Evidence, publics and decision-making for major wind infrastructure
19 August 2015
How can the public make their voice heard in the development of major infrastructure projects like wind farms?
A new UCL project will explore public participation in decision-making on major wind energy infrastructure projects. Bringing together academics from planning, legal, and science and technology studies, including UCL Laws’ Professor Maria Lee, the project has recently been awarded funding by the Economic and Social Research Council (ESRC).
Typically, research into the public’s engagement with wind energy projects tried to look at and understand the potential opposition to such schemes.
Instead, this project examines the ways in which institutional arrangements shape local communities’ ability to engage with, and their treatment by, decision-making processes within the planning system.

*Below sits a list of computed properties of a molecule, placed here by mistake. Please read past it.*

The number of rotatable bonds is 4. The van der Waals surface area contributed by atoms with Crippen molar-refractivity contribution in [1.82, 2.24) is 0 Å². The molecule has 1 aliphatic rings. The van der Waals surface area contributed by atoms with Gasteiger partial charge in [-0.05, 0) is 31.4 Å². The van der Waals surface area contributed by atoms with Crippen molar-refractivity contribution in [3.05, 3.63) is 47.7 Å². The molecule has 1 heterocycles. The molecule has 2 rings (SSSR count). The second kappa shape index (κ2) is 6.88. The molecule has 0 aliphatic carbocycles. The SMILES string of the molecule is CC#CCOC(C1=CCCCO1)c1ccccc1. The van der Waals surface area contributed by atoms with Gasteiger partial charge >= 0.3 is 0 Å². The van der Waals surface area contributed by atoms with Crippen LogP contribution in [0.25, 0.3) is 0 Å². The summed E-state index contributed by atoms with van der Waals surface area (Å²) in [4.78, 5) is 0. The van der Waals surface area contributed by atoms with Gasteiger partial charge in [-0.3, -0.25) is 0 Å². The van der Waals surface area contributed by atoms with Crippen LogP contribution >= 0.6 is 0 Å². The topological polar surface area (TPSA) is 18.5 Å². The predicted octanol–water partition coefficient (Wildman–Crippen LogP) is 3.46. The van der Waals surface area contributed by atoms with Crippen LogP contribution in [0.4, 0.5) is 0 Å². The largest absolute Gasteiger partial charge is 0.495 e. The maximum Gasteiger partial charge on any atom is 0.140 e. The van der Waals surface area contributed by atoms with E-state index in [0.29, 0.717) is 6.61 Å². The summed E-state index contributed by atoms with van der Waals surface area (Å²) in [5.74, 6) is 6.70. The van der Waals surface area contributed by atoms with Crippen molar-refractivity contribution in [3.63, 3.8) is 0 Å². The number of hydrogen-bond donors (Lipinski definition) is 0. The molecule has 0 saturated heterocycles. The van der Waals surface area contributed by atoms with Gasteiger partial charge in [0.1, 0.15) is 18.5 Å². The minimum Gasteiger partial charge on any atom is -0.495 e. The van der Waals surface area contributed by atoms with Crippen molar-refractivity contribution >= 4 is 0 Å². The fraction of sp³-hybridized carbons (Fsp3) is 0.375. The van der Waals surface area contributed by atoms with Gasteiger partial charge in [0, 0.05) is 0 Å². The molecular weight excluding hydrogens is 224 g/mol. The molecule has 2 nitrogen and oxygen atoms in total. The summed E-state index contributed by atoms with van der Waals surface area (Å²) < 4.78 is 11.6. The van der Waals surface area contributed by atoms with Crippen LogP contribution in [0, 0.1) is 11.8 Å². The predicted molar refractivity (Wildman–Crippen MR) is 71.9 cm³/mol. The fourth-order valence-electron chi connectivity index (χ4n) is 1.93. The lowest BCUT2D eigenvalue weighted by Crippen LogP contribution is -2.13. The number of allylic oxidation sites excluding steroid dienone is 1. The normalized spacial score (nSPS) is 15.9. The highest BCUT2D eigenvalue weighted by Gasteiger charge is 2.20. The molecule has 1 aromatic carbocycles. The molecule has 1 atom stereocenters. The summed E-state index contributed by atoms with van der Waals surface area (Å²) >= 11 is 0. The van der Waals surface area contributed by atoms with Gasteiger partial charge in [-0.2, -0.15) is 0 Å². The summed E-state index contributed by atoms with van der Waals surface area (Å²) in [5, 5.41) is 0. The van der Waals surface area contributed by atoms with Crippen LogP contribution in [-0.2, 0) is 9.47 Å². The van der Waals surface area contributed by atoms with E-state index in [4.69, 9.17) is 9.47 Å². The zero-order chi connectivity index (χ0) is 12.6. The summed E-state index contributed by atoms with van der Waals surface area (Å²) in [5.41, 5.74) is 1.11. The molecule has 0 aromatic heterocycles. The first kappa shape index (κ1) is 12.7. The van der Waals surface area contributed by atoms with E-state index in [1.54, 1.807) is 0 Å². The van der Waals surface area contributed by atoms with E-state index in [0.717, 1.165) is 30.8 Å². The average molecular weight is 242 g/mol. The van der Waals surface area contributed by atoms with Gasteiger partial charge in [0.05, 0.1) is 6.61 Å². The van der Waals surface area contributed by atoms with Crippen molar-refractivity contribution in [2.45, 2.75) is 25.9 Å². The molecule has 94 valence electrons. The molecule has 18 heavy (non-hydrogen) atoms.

A pilot research project at UCL suggested that central government policy, which at the time was strongly in favour of major wind farm development, held back engagement with public concerns and aspirations.
It also observed a preference for ‘evidence’ and ‘knowledge’ to be constructed from highly technical ‘expert’, rather than lay, contributions.
This study raises interesting questions about how decision-making on major wind projects might take the concerns of diverse local publics into account in practice.
This new project draws on a conceptual framework that recognises the centrality of language in framing discussions, constructing knowledge and justifying decisions.